Synopsis: 17-year-old Jem Starling struggles with her place within her Christian fundamentalist community. But everything changes when her magnetic youth pastor Owen returns to their church.
Stars: Eliza Scanlen, Lewis Pullman, Kyle Secor, Claire Elizabeth Green, K.J. Baker, Jessamine Burgum, Jimmi Simpson, Wrenn Schmidt, Ellie May, Austin Abrams, Chris Dinner, Paige Leigh Landers
Director: Laurel Parmet
Running Length: 116 minutes
TMMM Score: (6/10)
Review: Over the last several years, there have been several documentaries and limited series across streaming services that have taken eager viewers behind the scenes into religious communities, unveiling practices that may seem foreign, strange, or wrong to an outsider. Removing the judgment that comes with a lack of understanding and putting aside some of the shock and awe meant to accompany these programs, I’ve appreciated getting these glimpses into a different way of finding a path forward in spirituality or family.
One of those paths is through belonging to a church where the literal interpretation of the Bible is observed, like the one fictionalized in The Starling Girl. Correctly understanding and following God’s Word is the only way to your final reward, and those who stray are doomed to lead a cruel life after death. It’s in this community of devoted faith that we meet Jem Starling (Eliza Scanlen, Little Women), a 17-year-old of good intentions who has reached a point in her adolescence where the world seems incredibly small when staring straight ahead at the mirror but also temptingly large if she glances over her shoulder at what might be waiting just out of reach.
As she approaches her 18th birthday, her parents (Jimmi Simpson, Fool’s Paradise, and Wren Schmidt, Nope) are preparing for the courting tradition to begin, likely with preacher’s son Ben (Austin Abrams, Do Revenge), a strange boy Jem has no inclination toward. Ben’s older brother Owen (Lewis Pullman, Top Gun: Maverick) has recently returned to town with his wife to continue his youth ministry and learn the ways of the church from his father. Drawn together through some indescribable pull, Owen and Jem are surprised at how the other has changed while Owen was away. They begin a flirtation (already considered taboo and not just because of their age-difference) before giving in to an illicit interaction that threatens to derail their lives and families.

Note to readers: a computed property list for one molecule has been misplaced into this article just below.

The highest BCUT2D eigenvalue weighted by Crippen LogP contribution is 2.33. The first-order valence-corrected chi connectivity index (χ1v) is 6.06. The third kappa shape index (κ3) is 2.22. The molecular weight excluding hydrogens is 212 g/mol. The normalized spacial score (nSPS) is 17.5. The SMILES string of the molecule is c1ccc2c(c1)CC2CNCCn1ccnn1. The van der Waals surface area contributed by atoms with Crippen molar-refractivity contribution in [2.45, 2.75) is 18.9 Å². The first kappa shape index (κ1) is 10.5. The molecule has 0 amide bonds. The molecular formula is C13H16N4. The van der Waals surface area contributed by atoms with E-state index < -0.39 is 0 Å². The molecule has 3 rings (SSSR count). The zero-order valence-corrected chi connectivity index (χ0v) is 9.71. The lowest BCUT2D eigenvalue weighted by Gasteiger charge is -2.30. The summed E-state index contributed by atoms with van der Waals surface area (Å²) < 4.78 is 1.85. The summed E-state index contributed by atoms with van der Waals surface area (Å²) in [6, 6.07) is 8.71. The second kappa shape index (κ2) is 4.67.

While ostensibly a work of fiction, it wouldn’t be hard to squint your eyes and see writer/director Laurel Parmet’s The Starling Girl being a dramatized version of a story that came out of one of these fundamentalist sects that operate along the Southwestern Bible belt. That’s partly where Parmet’s inspiration originated, with the filmmaker using her lived experiences and research within similar Christian communities. That authenticity in tone helps Parmet’s film through a few of the slower and more repetitive passages, bridging the gap between its fiery high points when you can’t look away even though you feel you should.
Aiding that pull is Scanlen’s immensely controlled work as Jem. As a coming-of-age story, The Starling Girl is already firing on all cylinders showing a young woman learning the hard way that first love isn’t without pain, but Scanlen’s deep well of feeling gives it an extra kick of grief. It’s tough in the final act when Jem faces an imbalance of consequences that will likely frustrate most viewers as much as it did me. Parmet manages to handle both sides of the agreement without ever coming down harshly on either, it’s clear something terrible has happened, but Parmet is not here to tell audiences about the inequalities that exist in the world.
While the film is often quietly riveting, it’s often just too quiet to gather much momentum for longer than a few scenes at a time. Scanlen is in nearly every scene of the movie, but she can’t be in multiple places at once, so it’s up to others to carry some of the burden. Pullman is a good partner for Scanlen, and the two have an electric chemistry that feels dangerous from the start. Richards also has a few solid passages as Jem’s devout mother, forced to make decisions based on faith instead of maternal instinct. Several supporting characters and side plots are trite, causing the film to go flat at critical junctures.
Likely to find more of an audience when it flies onto streaming/on demand, The Starling Girl is a respectable debut for Parmet as a writer/director. Teaming with cinematographer Brian Lannin (Somebody I Used to Know) for some gorgeous views of Kentucky at several gauzy moments, you can tell Parmet has a voice and a viewpoint we’ll get more of.